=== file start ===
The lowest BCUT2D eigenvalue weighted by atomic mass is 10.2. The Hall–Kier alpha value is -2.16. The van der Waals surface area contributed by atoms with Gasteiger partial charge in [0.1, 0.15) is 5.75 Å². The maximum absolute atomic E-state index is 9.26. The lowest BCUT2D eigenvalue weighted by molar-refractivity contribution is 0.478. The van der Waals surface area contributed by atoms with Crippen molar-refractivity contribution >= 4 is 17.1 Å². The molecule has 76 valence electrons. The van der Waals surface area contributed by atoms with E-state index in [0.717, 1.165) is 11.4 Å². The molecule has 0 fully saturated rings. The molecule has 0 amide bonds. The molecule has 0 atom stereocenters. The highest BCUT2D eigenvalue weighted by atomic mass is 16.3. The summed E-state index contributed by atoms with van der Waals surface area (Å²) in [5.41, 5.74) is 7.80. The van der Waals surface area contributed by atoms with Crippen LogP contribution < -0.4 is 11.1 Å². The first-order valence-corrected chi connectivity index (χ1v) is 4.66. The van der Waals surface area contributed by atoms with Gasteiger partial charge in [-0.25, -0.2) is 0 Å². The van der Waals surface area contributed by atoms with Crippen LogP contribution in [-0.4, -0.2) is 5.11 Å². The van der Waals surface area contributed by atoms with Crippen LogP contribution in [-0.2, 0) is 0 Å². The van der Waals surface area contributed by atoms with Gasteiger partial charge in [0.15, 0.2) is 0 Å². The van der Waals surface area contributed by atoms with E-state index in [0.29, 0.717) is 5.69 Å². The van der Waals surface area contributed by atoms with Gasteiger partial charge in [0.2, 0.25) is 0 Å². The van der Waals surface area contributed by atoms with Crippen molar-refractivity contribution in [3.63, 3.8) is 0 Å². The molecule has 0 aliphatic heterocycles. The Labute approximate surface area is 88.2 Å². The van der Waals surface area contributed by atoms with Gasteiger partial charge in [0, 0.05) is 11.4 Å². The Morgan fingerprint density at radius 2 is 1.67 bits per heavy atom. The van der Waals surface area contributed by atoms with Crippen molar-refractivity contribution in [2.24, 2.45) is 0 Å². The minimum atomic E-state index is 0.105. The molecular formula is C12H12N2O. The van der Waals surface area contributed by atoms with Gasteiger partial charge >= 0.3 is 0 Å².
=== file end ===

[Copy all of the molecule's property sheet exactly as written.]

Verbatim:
The lowest BCUT2D eigenvalue weighted by atomic mass is 10.2. The Hall–Kier alpha value is -2.16. The van der Waals surface area contributed by atoms with Gasteiger partial charge in [0.1, 0.15) is 5.75 Å². The maximum absolute atomic E-state index is 9.26. The lowest BCUT2D eigenvalue weighted by molar-refractivity contribution is 0.478. The van der Waals surface area contributed by atoms with Crippen molar-refractivity contribution >= 4 is 17.1 Å². The molecule has 76 valence electrons. The van der Waals surface area contributed by atoms with E-state index in [0.717, 1.165) is 11.4 Å². The molecule has 0 fully saturated rings. The molecule has 0 amide bonds. The molecule has 0 atom stereocenters. The highest BCUT2D eigenvalue weighted by atomic mass is 16.3. The summed E-state index contributed by atoms with van der Waals surface area (Å²) in [5.41, 5.74) is 7.80. The van der Waals surface area contributed by atoms with Crippen LogP contribution < -0.4 is 11.1 Å². The first-order valence-corrected chi connectivity index (χ1v) is 4.66. The van der Waals surface area contributed by atoms with Gasteiger partial charge in [-0.25, -0.2) is 0 Å². The van der Waals surface area contributed by atoms with Crippen LogP contribution in [-0.4, -0.2) is 5.11 Å². The van der Waals surface area contributed by atoms with Crippen LogP contribution in [-0.2, 0) is 0 Å². The van der Waals surface area contributed by atoms with Gasteiger partial charge in [0.15, 0.2) is 0 Å². The van der Waals surface area contributed by atoms with E-state index in [0.29, 0.717) is 5.69 Å². The van der Waals surface area contributed by atoms with Gasteiger partial charge in [0.2, 0.25) is 0 Å². The van der Waals surface area contributed by atoms with Crippen molar-refractivity contribution in [3.63, 3.8) is 0 Å². The molecule has 0 aliphatic heterocycles. The Labute approximate surface area is 88.2 Å². The van der Waals surface area contributed by atoms with Gasteiger partial charge in [0, 0.05) is 11.4 Å². The Morgan fingerprint density at radius 2 is 1.67 bits per heavy atom. The van der Waals surface area contributed by atoms with Crippen molar-refractivity contribution in [2.24, 2.45) is 0 Å². The minimum atomic E-state index is 0.105. The molecular formula is C12H12N2O. The van der Waals surface area contributed by atoms with Gasteiger partial charge >= 0.3 is 0 Å².